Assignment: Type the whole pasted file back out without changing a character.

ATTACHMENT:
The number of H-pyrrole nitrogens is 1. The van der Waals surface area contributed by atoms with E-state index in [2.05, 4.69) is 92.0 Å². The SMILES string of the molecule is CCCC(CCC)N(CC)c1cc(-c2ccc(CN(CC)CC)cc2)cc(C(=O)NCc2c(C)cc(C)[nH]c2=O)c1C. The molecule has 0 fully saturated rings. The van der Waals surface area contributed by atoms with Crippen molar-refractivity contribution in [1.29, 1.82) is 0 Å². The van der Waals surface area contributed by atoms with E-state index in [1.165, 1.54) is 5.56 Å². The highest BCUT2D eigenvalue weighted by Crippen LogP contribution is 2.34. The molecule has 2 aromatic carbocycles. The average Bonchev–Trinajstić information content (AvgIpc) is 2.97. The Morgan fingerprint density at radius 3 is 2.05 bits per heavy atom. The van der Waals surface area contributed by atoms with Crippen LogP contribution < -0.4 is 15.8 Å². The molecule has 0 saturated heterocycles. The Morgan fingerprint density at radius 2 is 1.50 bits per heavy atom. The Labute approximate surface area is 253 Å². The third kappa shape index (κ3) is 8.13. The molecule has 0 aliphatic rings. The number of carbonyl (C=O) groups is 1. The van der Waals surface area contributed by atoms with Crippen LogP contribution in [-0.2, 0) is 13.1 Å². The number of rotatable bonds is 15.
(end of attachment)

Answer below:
The number of H-pyrrole nitrogens is 1. The van der Waals surface area contributed by atoms with E-state index in [2.05, 4.69) is 92.0 Å². The SMILES string of the molecule is CCCC(CCC)N(CC)c1cc(-c2ccc(CN(CC)CC)cc2)cc(C(=O)NCc2c(C)cc(C)[nH]c2=O)c1C. The molecule has 0 fully saturated rings. The van der Waals surface area contributed by atoms with Crippen molar-refractivity contribution in [1.29, 1.82) is 0 Å². The van der Waals surface area contributed by atoms with E-state index in [1.165, 1.54) is 5.56 Å². The highest BCUT2D eigenvalue weighted by Crippen LogP contribution is 2.34. The molecule has 2 aromatic carbocycles. The average Bonchev–Trinajstić information content (AvgIpc) is 2.97. The Morgan fingerprint density at radius 3 is 2.05 bits per heavy atom. The van der Waals surface area contributed by atoms with Crippen LogP contribution < -0.4 is 15.8 Å². The molecule has 0 saturated heterocycles. The Morgan fingerprint density at radius 2 is 1.50 bits per heavy atom. The Labute approximate surface area is 253 Å². The third kappa shape index (κ3) is 8.13. The molecule has 0 aliphatic rings. The number of carbonyl (C=O) groups is 1. The van der Waals surface area contributed by atoms with Crippen LogP contribution in [-0.2, 0) is 13.1 Å². The number of rotatable bonds is 15.